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CDRH’s Shuren Answers Critics of Genetic Tests Policy

CDRH’s Shuren Answers Critics of Genetic Tests Policy
The CDRH director said FDA wants to ensure genetic tests—like other tests for medical conditions—are accurate. 

In a new blog post, CDRH director Jeffrey Shuren takes on critics of FDA’s handling of genetic test maker 23andMe.

“Our concern remains that genetic tests for diseases, just like other tests for medical conditions, such as hemoglobin A1C for diabetes (glucose control) should be accurate,” he writes.

“FDA is not standing in the way of 23andMe selling tests intended to help consumers trace their ancestry, identify relatives, and tell them why they like or don’t like the taste of cilantro,” he writes. “Yes, that information can be fun. But Alzheimer’s disease, cancer and heart disease are serious matters.”

The company found itself in hot water last year after the agency told it in a warning letter to immediately stop marketing its direct-to-consumer Saliva Collection Kit and Personal Genome Service (PGS) because the device lacks agency clearance or approval. This and other tests came under FDA scrutiny in 2010, when the agency moved to block Pathway Genomics from selling its kits at Walgreens drug stores.

The warning letter indicated that FDA had given up working with the company to get the device cleared. It said that 23andMe “failed to address the issues described during previous interactions with the agency or provide the additional information identified” in previous request letters.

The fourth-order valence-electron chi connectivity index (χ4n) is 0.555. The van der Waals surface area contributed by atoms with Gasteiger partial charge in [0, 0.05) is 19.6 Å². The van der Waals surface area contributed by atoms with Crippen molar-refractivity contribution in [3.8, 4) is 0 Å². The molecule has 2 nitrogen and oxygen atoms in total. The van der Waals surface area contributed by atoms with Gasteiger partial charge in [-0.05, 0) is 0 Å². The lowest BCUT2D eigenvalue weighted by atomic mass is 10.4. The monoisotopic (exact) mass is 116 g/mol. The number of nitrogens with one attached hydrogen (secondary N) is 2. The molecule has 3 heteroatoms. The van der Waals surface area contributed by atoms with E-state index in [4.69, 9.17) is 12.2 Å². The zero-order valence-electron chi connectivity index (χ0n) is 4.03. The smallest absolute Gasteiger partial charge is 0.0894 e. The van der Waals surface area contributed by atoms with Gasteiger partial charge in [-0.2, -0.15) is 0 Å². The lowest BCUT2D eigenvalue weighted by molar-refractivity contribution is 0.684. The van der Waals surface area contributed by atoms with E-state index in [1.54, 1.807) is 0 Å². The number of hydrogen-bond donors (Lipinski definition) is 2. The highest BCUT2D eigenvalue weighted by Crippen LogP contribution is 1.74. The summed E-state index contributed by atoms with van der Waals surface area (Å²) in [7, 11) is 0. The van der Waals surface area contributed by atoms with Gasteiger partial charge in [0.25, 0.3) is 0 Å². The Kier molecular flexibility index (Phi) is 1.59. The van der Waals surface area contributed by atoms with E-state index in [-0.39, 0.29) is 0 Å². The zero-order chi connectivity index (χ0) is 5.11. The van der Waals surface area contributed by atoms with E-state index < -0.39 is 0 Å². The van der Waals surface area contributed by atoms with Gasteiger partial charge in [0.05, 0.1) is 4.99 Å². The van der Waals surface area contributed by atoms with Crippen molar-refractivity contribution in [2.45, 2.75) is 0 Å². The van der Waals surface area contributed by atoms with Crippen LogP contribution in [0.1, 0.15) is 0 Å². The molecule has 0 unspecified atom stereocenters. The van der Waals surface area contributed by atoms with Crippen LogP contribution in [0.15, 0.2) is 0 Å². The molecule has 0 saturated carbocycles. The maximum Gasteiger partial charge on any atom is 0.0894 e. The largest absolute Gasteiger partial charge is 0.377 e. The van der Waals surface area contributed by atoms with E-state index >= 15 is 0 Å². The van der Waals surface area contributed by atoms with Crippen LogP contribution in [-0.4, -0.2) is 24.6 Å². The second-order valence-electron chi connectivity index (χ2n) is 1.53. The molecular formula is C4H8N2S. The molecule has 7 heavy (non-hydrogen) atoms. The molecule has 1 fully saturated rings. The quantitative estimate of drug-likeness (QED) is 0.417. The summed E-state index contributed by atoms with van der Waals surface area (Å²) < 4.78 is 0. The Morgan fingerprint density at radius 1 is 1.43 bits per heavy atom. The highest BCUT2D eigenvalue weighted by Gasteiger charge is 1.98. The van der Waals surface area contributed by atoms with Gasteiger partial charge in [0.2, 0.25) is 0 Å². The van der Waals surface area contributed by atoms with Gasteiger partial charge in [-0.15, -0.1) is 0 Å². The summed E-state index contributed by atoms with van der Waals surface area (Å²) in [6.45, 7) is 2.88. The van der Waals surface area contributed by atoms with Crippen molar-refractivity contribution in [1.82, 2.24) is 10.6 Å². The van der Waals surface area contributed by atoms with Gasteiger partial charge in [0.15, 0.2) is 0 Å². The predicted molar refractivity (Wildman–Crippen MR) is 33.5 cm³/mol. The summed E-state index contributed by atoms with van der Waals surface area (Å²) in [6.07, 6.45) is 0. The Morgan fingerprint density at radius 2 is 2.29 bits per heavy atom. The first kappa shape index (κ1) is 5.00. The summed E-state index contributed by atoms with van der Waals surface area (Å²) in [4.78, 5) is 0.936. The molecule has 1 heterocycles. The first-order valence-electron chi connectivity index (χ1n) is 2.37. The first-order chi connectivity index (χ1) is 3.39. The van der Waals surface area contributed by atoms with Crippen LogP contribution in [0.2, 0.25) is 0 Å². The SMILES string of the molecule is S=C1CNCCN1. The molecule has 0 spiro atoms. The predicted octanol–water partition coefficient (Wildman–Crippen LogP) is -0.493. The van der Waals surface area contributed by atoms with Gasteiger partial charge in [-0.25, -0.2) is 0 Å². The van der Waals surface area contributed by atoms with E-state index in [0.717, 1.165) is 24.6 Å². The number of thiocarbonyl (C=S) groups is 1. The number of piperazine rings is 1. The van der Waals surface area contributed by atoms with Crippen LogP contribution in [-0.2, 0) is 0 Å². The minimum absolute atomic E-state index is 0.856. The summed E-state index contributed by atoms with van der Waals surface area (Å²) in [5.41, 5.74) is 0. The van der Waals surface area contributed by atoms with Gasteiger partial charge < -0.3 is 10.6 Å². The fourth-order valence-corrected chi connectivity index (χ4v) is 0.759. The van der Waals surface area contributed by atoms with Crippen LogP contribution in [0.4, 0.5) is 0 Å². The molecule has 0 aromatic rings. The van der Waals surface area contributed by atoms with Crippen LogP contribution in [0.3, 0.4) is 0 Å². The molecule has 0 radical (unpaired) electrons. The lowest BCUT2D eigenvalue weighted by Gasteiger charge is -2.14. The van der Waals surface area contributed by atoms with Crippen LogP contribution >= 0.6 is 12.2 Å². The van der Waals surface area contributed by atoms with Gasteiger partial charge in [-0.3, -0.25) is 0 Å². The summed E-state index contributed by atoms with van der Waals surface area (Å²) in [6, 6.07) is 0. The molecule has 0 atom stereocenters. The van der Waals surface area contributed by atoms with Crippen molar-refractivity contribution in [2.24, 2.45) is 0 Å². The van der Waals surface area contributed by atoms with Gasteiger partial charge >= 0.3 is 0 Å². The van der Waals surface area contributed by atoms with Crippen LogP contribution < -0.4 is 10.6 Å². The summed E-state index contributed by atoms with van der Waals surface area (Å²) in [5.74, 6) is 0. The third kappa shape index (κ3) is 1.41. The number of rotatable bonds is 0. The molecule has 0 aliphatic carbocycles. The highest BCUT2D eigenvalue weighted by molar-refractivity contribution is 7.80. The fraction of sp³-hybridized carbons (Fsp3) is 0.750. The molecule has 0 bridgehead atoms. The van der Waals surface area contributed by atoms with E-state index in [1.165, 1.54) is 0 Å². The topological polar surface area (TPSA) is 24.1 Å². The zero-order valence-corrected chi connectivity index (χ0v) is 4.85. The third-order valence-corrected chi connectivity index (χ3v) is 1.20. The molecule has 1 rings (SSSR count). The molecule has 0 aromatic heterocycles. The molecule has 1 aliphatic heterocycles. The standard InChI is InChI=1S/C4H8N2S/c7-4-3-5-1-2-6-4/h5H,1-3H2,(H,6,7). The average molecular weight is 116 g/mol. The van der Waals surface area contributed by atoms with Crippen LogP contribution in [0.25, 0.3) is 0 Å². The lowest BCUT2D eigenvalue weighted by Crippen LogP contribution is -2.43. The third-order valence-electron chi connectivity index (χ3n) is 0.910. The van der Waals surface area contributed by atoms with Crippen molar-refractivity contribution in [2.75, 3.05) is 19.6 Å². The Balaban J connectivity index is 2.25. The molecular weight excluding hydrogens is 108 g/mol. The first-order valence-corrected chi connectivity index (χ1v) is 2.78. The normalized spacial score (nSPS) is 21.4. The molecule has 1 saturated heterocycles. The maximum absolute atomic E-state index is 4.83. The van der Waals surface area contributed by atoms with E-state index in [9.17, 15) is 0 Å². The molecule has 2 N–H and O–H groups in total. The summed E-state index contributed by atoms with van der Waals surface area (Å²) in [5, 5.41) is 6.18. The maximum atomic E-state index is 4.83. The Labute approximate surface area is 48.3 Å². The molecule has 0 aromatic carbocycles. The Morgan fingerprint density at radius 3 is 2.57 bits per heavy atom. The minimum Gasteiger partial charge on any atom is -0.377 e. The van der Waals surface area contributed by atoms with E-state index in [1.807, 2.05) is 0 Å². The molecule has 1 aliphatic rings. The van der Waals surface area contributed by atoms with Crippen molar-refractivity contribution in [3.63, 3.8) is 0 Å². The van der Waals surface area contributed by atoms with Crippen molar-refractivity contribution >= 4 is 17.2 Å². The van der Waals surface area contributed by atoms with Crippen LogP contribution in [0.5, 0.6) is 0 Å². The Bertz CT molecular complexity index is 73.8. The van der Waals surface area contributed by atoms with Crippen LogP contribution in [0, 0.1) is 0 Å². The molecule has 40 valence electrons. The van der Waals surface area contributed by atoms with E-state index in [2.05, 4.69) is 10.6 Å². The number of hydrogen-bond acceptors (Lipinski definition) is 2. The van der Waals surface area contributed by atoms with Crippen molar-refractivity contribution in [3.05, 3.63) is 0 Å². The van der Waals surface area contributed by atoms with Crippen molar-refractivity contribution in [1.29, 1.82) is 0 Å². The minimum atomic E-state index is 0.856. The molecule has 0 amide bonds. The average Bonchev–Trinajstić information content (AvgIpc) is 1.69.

“To date,” CDRH continued, “23andMe has failed to provide adequate information to support a determination that the PGS is substantially equivalent to a legally marketed predicate for any of the uses for which you are marketing it; no other submission for the PGS device that you are marketing has been provided under section 510(k) of the Act, 21 U.S.C. § 360(k).”

Shuren’s blog post notes that FDA reviews genetic tests for medical conditions, whether they are intended to be ordered by a healthcare practitioner or directly by the consumer, to assure that consumers receive accurate test results.

“Telling someone they are at high risk for a life-threatening cancer when they are not—or that they are at low risk for diabetes when they actually are at high risk for this chronic disease does not empower consumers,” he writes.

The posting came just days after 23andMe said it filed a new 510(k) for its genomic health report on Bloom syndrome. Once cleared, the company said, the new 510(k) “will help 23andMe, and the FDA, establish the parameters for future submissions. More importantly, for our customers, it marks a baseline on the accuracy and validity of the information we report back to them.

“The submission,” the company continued, “includes robust validation data covering major components of our product such as the genotyping chip, software and saliva kit. While we are still in the very early stages of this regulatory review process, we remain committed to transparency and keeping our customers as informed as possible. This by no means is the end of the process even for this one condition. It is likely that 23andMe will hear back from the FDA regarding the material we gave to them, and, we in turn will have to respond to those questions as we move forward.”

—Jim Dickinson is MD+DI's contributing editor. 


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